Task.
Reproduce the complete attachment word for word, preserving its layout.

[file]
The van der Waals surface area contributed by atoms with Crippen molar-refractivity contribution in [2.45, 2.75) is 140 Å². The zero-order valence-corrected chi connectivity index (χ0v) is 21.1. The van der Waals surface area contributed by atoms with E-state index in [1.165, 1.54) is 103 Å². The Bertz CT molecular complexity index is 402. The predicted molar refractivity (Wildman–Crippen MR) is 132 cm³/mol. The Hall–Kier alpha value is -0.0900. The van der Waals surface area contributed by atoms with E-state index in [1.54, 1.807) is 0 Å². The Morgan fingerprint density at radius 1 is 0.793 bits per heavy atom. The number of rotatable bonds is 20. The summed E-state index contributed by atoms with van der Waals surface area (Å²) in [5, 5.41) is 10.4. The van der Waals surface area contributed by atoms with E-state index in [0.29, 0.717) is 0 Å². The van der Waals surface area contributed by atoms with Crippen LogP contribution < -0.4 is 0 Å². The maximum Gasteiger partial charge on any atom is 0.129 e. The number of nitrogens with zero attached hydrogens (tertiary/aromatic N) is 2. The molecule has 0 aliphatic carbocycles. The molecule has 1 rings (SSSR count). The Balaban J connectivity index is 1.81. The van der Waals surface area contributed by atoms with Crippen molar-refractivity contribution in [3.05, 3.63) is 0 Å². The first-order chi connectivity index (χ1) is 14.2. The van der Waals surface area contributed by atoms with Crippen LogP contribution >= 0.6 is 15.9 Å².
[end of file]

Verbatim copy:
The van der Waals surface area contributed by atoms with Crippen molar-refractivity contribution in [2.45, 2.75) is 140 Å². The zero-order valence-corrected chi connectivity index (χ0v) is 21.1. The van der Waals surface area contributed by atoms with E-state index in [1.165, 1.54) is 103 Å². The Bertz CT molecular complexity index is 402. The predicted molar refractivity (Wildman–Crippen MR) is 132 cm³/mol. The Hall–Kier alpha value is -0.0900. The van der Waals surface area contributed by atoms with E-state index in [1.54, 1.807) is 0 Å². The Morgan fingerprint density at radius 1 is 0.793 bits per heavy atom. The number of rotatable bonds is 20. The summed E-state index contributed by atoms with van der Waals surface area (Å²) in [5, 5.41) is 10.4. The van der Waals surface area contributed by atoms with E-state index in [0.29, 0.717) is 0 Å². The van der Waals surface area contributed by atoms with Crippen LogP contribution < -0.4 is 0 Å². The maximum Gasteiger partial charge on any atom is 0.129 e. The number of nitrogens with zero attached hydrogens (tertiary/aromatic N) is 2. The molecule has 0 aliphatic carbocycles. The molecule has 1 rings (SSSR count). The Balaban J connectivity index is 1.81. The van der Waals surface area contributed by atoms with Crippen molar-refractivity contribution in [3.05, 3.63) is 0 Å². The first-order chi connectivity index (χ1) is 14.2. The van der Waals surface area contributed by atoms with Crippen LogP contribution >= 0.6 is 15.9 Å².